View Single Post
Old
09-17-2004, 12:35 AM
  #43
David A. Rainer
Registered User
 
David A. Rainer's Avatar
 
Join Date: Jun 2002
Location: Huntington Beach
Country: Italy
Posts: 7,293
vCash: 500
Send a message via MSN to David A. Rainer
Quote:
Originally Posted by me2
I'm saying the teams have full control over how much they want to pay to whoever they want to pay. The franchisor takes no part in salary negotiations, sets no levels individual salaries. Those things are entirely up to the players and teams to work out. Let the teams fight each other for players. Lets teams spend as much as they want. However teams must the criteria to enter the Stanley Cup, that being a total salary lower than X. Above X, the teams can do what they like, arrange the own comp, enter a new NHL Megabucks comp etc.

For example company could run a racing car circuit where teams were only allowed to spend $1m/y.
So let me get this straight... Each team is allowed to spend however they want, but only those teams that spend under a certain amount of money can play in the NHL (or if in the NHL, not the playoffs)?

This would still be a very easy case for any federal judge. As the point of playing in the NHL is to go to and play in the Stanley Cup, putting a disincentive for a team to spend money by placing a restriction on entry into the playoffs is still a group boycott, an illegal combination to suppress wages, and a violation of the Sherman Act.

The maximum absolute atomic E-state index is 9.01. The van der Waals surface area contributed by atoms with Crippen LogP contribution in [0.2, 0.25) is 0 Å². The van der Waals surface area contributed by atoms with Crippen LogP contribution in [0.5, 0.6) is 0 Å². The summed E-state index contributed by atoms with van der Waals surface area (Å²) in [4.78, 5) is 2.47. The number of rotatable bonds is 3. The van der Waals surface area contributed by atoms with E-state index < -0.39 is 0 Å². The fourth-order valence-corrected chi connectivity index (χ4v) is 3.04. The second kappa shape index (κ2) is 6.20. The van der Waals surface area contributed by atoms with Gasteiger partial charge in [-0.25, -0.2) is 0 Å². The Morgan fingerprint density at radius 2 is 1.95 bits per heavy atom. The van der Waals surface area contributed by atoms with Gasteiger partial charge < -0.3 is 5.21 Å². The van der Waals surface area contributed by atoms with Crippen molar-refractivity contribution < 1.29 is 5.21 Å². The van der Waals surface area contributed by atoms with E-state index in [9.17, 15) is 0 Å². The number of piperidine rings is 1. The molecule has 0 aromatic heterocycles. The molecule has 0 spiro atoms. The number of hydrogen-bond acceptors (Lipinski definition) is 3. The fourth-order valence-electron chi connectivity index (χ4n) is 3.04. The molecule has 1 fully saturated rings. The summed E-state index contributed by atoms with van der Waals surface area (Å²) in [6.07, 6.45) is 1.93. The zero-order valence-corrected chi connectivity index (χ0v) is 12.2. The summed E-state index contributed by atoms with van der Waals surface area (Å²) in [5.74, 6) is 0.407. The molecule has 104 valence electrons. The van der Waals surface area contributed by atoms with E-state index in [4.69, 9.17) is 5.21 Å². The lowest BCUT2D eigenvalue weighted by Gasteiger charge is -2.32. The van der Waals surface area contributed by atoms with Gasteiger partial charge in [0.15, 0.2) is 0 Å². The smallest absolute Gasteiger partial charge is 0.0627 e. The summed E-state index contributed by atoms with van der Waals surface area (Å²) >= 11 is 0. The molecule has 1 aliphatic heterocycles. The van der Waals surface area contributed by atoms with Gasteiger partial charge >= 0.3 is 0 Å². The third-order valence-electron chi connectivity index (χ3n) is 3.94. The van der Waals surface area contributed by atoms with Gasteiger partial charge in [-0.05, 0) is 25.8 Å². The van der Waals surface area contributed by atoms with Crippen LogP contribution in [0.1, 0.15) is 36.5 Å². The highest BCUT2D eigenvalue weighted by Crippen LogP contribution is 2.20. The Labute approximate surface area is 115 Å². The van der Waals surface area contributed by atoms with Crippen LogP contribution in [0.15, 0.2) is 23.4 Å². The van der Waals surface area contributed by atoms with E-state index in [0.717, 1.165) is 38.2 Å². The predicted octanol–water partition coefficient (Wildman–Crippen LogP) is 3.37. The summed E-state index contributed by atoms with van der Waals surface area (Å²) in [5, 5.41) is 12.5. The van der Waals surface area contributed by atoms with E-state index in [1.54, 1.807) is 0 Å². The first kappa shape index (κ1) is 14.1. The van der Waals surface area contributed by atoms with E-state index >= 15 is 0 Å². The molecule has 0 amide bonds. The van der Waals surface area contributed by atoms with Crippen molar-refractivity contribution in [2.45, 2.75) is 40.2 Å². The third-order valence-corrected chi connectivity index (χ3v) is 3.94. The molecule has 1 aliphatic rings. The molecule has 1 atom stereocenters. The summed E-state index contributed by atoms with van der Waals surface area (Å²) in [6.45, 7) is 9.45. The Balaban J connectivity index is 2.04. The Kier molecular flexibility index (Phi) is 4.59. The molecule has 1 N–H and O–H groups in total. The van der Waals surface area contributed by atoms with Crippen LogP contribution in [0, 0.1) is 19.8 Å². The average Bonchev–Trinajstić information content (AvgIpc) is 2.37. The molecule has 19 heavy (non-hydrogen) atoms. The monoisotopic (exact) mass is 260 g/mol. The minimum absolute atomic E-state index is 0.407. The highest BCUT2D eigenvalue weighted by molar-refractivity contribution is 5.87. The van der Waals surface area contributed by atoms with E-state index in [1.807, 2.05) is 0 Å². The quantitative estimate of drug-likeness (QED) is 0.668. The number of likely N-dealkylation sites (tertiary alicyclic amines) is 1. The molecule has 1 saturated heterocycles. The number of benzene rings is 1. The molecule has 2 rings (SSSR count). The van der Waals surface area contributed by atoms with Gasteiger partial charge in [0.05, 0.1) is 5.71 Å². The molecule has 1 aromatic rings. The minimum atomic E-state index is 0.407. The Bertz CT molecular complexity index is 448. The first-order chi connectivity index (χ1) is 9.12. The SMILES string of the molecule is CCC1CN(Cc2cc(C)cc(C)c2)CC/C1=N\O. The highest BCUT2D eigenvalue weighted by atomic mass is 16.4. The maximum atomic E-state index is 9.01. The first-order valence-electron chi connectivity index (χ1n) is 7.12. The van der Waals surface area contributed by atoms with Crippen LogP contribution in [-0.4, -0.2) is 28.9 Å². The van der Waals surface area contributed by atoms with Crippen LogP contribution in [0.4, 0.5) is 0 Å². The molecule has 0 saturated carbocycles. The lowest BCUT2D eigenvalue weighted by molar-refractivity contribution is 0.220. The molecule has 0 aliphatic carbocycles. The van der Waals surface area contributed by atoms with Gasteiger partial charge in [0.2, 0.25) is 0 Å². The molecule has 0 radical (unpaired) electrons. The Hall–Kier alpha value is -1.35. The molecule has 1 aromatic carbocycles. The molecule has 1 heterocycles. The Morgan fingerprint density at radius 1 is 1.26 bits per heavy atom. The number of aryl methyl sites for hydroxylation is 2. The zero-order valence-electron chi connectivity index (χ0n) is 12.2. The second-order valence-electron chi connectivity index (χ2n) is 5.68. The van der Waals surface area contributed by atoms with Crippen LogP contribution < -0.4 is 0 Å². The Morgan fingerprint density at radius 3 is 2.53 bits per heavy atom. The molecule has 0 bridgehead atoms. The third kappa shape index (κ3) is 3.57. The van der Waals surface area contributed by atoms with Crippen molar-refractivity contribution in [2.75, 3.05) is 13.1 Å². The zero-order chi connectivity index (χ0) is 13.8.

At the very base of it, any time any one or any thing places a restriction that involves (i.) the suppression of wages; and (ii.) two or more legally separate entities, there will definitely be a violation. As this is a restriction to (i.) suppress wages (cap at X) and (ii.) being carried out by more than one entity (the member franchises), it is a violation.

In your racing circuit example, if it is only a single company involved, then there is no problem. If it is a league restriction that is imposed on the member companies, the court would ask if there is an affect on competition. A driver would presumably argue that it is suppressing my wages, and therefore affecting competition in the labor market. The league is then in violation of the Sherman Act UNLESS it goes thru the collective bargaining process and then just about any reasonable restriction is OK.

__________________
Saxon Sports Information and Research
David A. Rainer is offline